3. Get regular sunlight to keep your body clock in sync. Our ancestors spent much more time outdoors in the sunlight than we do. Sunlight not only resets the body clock each day — necessary for healthy sleep and hormone regulation — but it also enables us to manufacture vitamin D, which regulates 500 different genes expressed in the brain. Some researchers now say that most Americans are deficient in vitamin D, which is strongly anti-inflammatory… and, according to Dr. Ilardi, “a depressed brain is an inflamed brain.” Advice: 10 to 15 minutes of sunlight exposure daily between 11 am and 3 pm, depending on your skin pigment and the time of year, plus take 1,000 IU (international units) to 2,000 IU of Vitamin D in winter.
4. Stimulate key brain chemicals through physical exercise. Hunter-gatherers probably were physically active for three to four hours each day. That may be unrealistic today, but Dr. Ilardi says that it doesn’t take that much exercise to fight depression. Research at Duke University found, for instance, that 30 minutes of brisk walking three times per week was as effective at alleviating depression symptoms as the antidepressant Zoloft after four months, and considerably more effective at a follow-up six months later. By increasing dopamine and serotonin activity, exercise actually changes the brain chemistry, says Dr. Ilardi. Advice: 40 minutes of aerobic exercise three times per week, including 10 minutes to ramp up and 30 minutes of aerobic (just able to converse) activity.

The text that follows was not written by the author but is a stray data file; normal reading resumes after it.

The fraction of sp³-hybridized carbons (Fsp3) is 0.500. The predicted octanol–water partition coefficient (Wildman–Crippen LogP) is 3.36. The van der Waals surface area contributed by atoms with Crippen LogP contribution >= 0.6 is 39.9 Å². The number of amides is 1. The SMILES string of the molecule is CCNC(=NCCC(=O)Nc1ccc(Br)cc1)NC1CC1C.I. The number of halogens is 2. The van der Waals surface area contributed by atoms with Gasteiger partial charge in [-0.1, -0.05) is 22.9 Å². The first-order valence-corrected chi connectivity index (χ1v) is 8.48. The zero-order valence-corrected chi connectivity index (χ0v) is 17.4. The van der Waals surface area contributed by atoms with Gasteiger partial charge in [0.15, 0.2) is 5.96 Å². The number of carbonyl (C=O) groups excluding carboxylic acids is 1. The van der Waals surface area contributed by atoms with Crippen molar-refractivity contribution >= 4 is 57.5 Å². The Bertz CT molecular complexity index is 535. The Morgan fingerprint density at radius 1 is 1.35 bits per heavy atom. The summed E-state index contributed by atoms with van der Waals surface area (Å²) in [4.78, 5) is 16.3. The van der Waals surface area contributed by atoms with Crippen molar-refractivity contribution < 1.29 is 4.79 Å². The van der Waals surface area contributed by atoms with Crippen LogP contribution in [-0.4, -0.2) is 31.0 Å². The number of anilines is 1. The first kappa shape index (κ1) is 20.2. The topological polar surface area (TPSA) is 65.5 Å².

5. Emphasize social connection in order to avoid the harmful effects of isolation. Hunter-gatherers didn’t spend much time alone. The typical ancient group had between 30 to 150 members, and most worked, cooked and slept together. Nowadays we are alone a lot — in our cars, at home, etc. Advice: Experience in-person community as much as possible.
6. Increase healthier sleep for brain and body recovery. Our ancestors got about nine to 10 hours of sleep each night, but many Americans are somewhat sleep-deprived, with 30% getting under six hours according to CDC figures. One recent study from the Stanford University Sleep Lab reported that most adults feel best after eight or nine hours of sleep. Advice: Make eight hours of sleep your goal. The Depression Cure lists 10 ways to improve your sleep habits.
Dr. Ilardi is conducting random-control trial research with a group of people he describes as severely depressed and difficult to treat. To date, about one-quarter of those on a wait list and receiving traditional therapy or medication have responded favorably over a 14-week period. In Dr. Ilardi’s Therapeutic Lifestyle Change group, approximately three-quarters of the group have gotten better.